08 June 2009



Einstein asked if God throws dice. Hawking responded that he not only throws dice, he throws where we can’t see them. Guessing the weather on one of these shoots is like playing dice with God. Arrangements must be made weeks in advance for the pilot, plane, various environmentalists, journalists, and me. And then there we are, three days before the shoot, comparing the different weather websites, hoping for the right prediction, and switching the days based on what they say. Of course, all of the weather reports are based on the same NOAA data, but somehow they all have a different story.

This was the second shoot for the Catskills Hydro-Fracing project, our plan being to first shoot the “dead zone” end of winter, when things look the worst, and then again in spring when everything is in bloom. Drilling has begun in Pennsylvania, but the process is still in the permit stage in New York, and we would be looking at both active sites and permitted sites. The first shoot had gone really well, thanks to the pilot’s (Bob Keller) astute weather observations. We were flying from the Sullivan County “International” Airport , looking up to see nothing but clouds. Bob said, “I think it will clear from the West, let’s go do the Pennsylvania sites first.” (Here, a plug for LightHawk: http://www.lighthawk.org/, the association of pilots who lend their time and aircrafts for environmental flights.) "Go West young man," he said, and we did, finding sunshine, and getting great shots of drilling sites in process.

When we returned to the Catskills, we brought the sun, and got beautiful stuff of the permit sites.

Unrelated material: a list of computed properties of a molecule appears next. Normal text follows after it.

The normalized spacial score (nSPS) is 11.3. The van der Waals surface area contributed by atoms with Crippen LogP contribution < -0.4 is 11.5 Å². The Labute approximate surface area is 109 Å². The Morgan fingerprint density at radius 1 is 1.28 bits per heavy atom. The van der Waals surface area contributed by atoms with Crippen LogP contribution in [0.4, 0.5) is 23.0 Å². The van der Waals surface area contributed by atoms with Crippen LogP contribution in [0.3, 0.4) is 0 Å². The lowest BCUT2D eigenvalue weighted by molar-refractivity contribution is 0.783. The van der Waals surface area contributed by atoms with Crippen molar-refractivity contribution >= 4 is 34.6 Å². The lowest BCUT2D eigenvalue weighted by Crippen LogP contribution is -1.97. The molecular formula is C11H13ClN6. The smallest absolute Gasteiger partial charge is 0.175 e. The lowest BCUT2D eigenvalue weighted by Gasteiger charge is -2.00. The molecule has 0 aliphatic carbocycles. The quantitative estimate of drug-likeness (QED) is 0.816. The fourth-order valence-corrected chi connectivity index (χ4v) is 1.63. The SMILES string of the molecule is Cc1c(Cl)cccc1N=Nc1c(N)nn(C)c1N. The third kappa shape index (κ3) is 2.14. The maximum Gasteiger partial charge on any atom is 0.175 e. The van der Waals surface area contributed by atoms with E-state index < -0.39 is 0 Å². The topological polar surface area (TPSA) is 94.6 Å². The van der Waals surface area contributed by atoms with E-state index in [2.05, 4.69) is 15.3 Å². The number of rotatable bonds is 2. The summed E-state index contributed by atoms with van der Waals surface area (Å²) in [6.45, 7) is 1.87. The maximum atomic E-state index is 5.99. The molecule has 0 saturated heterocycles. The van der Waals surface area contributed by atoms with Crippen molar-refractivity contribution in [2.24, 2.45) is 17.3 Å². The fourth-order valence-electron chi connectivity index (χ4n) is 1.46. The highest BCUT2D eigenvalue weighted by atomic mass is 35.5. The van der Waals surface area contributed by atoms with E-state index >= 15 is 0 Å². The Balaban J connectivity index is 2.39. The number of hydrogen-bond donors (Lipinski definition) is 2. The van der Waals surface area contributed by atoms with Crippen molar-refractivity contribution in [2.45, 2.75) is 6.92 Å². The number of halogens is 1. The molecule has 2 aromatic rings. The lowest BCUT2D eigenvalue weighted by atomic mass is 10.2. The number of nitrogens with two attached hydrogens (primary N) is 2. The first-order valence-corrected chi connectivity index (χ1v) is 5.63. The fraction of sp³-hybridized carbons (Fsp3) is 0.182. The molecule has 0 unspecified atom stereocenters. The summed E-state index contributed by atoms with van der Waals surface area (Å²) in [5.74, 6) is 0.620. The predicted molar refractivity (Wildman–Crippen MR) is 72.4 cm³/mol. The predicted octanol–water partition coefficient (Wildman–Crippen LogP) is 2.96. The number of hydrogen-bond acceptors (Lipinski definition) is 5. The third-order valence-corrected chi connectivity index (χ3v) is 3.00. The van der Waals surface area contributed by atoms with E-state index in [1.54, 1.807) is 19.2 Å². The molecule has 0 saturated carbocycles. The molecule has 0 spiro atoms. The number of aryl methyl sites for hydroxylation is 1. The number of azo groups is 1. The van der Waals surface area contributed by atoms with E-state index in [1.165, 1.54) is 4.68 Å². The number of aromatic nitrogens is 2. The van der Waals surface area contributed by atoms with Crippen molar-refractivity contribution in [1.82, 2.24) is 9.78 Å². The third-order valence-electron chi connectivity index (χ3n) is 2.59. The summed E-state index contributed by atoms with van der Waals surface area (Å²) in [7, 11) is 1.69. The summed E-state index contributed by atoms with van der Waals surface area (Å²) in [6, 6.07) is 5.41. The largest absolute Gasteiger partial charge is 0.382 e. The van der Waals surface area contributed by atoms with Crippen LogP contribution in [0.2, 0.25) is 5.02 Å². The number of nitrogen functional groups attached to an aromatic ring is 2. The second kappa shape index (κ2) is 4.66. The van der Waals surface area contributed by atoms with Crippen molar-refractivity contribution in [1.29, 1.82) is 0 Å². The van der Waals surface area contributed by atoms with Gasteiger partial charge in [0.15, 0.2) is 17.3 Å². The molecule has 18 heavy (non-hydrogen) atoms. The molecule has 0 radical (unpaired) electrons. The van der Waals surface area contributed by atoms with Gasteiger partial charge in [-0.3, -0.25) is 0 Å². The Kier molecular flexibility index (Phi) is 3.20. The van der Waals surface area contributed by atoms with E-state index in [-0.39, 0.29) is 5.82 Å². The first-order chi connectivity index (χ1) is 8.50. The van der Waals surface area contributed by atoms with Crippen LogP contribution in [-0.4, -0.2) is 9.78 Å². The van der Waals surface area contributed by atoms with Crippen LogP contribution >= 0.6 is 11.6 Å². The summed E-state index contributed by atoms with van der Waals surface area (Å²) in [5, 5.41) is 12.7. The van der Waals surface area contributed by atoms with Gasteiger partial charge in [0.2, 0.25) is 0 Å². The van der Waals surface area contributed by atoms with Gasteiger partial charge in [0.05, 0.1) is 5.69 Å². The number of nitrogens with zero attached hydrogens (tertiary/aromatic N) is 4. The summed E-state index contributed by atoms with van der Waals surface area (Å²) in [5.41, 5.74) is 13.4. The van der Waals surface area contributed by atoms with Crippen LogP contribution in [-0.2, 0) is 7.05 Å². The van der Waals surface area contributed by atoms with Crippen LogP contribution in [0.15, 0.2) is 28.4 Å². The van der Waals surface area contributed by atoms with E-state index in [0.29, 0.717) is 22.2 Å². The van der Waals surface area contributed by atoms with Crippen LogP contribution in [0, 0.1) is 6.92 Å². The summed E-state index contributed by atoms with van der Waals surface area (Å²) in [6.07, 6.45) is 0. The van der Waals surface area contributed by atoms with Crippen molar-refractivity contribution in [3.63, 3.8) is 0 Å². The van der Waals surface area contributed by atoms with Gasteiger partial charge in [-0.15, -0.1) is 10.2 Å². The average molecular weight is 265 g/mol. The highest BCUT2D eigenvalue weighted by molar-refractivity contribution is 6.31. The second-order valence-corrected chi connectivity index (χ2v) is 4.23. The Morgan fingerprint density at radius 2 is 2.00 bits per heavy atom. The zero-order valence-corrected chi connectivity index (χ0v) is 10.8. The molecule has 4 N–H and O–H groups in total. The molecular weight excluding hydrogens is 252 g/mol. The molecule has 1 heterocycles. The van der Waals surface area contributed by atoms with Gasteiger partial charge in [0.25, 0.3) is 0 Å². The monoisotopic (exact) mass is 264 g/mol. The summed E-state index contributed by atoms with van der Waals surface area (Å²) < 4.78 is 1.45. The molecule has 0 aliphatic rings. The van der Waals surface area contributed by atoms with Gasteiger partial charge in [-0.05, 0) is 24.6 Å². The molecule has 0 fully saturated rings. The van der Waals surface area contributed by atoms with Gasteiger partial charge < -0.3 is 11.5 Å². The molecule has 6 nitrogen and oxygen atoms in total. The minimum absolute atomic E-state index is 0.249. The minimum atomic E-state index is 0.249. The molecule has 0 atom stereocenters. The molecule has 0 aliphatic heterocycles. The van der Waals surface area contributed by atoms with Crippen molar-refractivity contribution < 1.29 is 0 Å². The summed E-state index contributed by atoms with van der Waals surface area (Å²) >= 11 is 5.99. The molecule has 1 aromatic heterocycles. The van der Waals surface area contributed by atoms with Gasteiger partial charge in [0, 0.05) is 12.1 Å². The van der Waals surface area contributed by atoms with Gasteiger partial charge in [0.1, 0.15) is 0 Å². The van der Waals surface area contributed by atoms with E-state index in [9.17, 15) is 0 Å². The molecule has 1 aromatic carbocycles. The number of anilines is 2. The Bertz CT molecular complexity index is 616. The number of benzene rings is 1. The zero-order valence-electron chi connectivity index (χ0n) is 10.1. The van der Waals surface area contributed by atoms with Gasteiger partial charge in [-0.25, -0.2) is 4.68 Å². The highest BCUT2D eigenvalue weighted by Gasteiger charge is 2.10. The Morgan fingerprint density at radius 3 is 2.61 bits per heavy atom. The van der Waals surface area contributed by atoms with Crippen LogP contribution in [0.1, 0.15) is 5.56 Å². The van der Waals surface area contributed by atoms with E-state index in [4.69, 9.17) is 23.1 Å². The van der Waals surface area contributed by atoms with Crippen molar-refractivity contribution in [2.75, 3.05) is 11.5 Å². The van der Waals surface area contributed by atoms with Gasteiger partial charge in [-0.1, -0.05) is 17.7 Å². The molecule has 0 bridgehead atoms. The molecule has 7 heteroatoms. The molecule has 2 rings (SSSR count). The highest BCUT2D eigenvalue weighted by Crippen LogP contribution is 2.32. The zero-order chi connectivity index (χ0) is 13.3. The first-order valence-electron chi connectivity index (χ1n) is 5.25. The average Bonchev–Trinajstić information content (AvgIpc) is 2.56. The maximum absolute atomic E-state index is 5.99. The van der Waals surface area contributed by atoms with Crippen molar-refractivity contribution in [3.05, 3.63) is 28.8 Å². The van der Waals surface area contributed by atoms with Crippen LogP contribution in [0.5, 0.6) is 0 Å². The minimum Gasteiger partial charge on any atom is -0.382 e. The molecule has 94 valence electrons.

Today we were faced with a choice between two bad predictions: both the shoot day and the back-up day were iffy, but the first choice day was supposed to be clear in the morning, so we chose to stay with it. Does the fair reader need me to point out the obvious eventuality? So we got up there, and it was a cloudy, flat light; not the worst, but not great. Essentially impossible to get that amazing beauty shot of landscape if you don’t have any shadows, thus no topography.

This is a project with the Columbia University Urban Design Lab, so there is a wealth of data already, the stuff I would normally just make up ...kidding... but in all seriousness, the information usually takes much work to compile. Moreover, this wonderful cooperative effort of University, various environmental groups, and private artist is a perfect highlight of a flaw in our permit system. In the USA, for-profit entities are allowed to go ahead with a process without proper due-diligence, and the burden of proof is on us do-gooders to prove beyond a shadow of a doubt that the process is harmful to people and the environment.

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